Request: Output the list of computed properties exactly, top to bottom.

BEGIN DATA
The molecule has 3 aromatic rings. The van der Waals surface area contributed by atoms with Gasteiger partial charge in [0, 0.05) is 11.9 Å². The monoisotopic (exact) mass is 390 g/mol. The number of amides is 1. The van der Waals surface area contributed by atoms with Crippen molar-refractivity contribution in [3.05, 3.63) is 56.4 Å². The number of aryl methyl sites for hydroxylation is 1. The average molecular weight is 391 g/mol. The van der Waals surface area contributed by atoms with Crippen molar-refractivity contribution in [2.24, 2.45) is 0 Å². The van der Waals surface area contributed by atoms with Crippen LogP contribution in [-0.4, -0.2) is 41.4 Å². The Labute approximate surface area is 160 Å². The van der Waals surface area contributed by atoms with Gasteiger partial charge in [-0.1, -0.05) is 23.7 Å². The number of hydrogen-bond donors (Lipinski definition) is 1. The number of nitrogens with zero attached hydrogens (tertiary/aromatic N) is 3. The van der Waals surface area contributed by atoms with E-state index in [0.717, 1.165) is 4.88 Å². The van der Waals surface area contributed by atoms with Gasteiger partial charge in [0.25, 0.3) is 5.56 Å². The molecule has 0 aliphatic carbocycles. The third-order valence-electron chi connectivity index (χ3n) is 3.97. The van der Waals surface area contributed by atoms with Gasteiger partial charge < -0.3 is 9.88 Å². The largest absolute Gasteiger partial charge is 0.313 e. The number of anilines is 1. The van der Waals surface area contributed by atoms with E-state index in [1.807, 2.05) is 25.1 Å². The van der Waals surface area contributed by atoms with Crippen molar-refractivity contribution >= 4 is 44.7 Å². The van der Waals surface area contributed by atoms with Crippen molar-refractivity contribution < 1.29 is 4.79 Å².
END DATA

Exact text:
The molecule has 3 aromatic rings. The van der Waals surface area contributed by atoms with Gasteiger partial charge in [0, 0.05) is 11.9 Å². The monoisotopic (exact) mass is 390 g/mol. The number of amides is 1. The van der Waals surface area contributed by atoms with Crippen molar-refractivity contribution in [3.05, 3.63) is 56.4 Å². The number of aryl methyl sites for hydroxylation is 1. The average molecular weight is 391 g/mol. The van der Waals surface area contributed by atoms with Crippen molar-refractivity contribution in [2.24, 2.45) is 0 Å². The van der Waals surface area contributed by atoms with Crippen LogP contribution in [-0.4, -0.2) is 41.4 Å². The Labute approximate surface area is 160 Å². The van der Waals surface area contributed by atoms with Gasteiger partial charge in [-0.1, -0.05) is 23.7 Å². The number of hydrogen-bond donors (Lipinski definition) is 1. The number of nitrogens with zero attached hydrogens (tertiary/aromatic N) is 3. The van der Waals surface area contributed by atoms with E-state index in [0.717, 1.165) is 4.88 Å². The van der Waals surface area contributed by atoms with Gasteiger partial charge in [0.25, 0.3) is 5.56 Å². The molecule has 0 aliphatic carbocycles. The third-order valence-electron chi connectivity index (χ3n) is 3.97. The van der Waals surface area contributed by atoms with Gasteiger partial charge < -0.3 is 9.88 Å². The largest absolute Gasteiger partial charge is 0.313 e. The number of anilines is 1. The van der Waals surface area contributed by atoms with E-state index in [1.807, 2.05) is 25.1 Å². The van der Waals surface area contributed by atoms with Crippen molar-refractivity contribution >= 4 is 44.7 Å². The van der Waals surface area contributed by atoms with Crippen molar-refractivity contribution < 1.29 is 4.79 Å².